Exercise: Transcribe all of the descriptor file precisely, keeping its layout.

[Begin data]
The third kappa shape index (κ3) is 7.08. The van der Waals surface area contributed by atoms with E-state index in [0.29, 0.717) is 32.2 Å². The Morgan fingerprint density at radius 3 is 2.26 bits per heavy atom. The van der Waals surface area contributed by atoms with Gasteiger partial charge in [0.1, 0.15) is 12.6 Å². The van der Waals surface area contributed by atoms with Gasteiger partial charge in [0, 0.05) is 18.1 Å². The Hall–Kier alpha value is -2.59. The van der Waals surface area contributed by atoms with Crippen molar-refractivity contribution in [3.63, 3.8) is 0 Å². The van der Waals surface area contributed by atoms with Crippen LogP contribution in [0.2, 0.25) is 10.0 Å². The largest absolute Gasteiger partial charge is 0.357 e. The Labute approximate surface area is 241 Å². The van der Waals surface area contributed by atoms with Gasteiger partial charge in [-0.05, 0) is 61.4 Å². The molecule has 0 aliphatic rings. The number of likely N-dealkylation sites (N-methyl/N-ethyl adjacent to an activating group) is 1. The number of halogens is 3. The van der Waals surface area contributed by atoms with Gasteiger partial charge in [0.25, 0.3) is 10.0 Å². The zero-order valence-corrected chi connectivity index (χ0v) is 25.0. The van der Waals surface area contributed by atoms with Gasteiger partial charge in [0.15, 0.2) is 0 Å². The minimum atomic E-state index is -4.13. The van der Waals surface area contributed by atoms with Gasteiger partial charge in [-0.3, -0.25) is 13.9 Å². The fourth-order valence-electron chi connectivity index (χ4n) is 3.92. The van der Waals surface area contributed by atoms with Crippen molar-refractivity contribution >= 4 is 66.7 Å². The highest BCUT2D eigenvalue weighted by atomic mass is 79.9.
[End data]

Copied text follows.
The third kappa shape index (κ3) is 7.08. The van der Waals surface area contributed by atoms with E-state index in [0.29, 0.717) is 32.2 Å². The Morgan fingerprint density at radius 3 is 2.26 bits per heavy atom. The van der Waals surface area contributed by atoms with Gasteiger partial charge in [0.1, 0.15) is 12.6 Å². The van der Waals surface area contributed by atoms with Gasteiger partial charge in [0, 0.05) is 18.1 Å². The Hall–Kier alpha value is -2.59. The van der Waals surface area contributed by atoms with Crippen molar-refractivity contribution in [3.63, 3.8) is 0 Å². The van der Waals surface area contributed by atoms with Crippen LogP contribution in [0.2, 0.25) is 10.0 Å². The largest absolute Gasteiger partial charge is 0.357 e. The Labute approximate surface area is 241 Å². The van der Waals surface area contributed by atoms with Gasteiger partial charge in [-0.05, 0) is 61.4 Å². The molecule has 0 aliphatic rings. The number of likely N-dealkylation sites (N-methyl/N-ethyl adjacent to an activating group) is 1. The number of halogens is 3. The van der Waals surface area contributed by atoms with Gasteiger partial charge in [0.25, 0.3) is 10.0 Å². The zero-order valence-corrected chi connectivity index (χ0v) is 25.0. The van der Waals surface area contributed by atoms with Gasteiger partial charge in [0.15, 0.2) is 0 Å². The minimum atomic E-state index is -4.13. The van der Waals surface area contributed by atoms with Gasteiger partial charge in [-0.3, -0.25) is 13.9 Å². The fourth-order valence-electron chi connectivity index (χ4n) is 3.92. The van der Waals surface area contributed by atoms with Crippen molar-refractivity contribution >= 4 is 66.7 Å². The highest BCUT2D eigenvalue weighted by atomic mass is 79.9.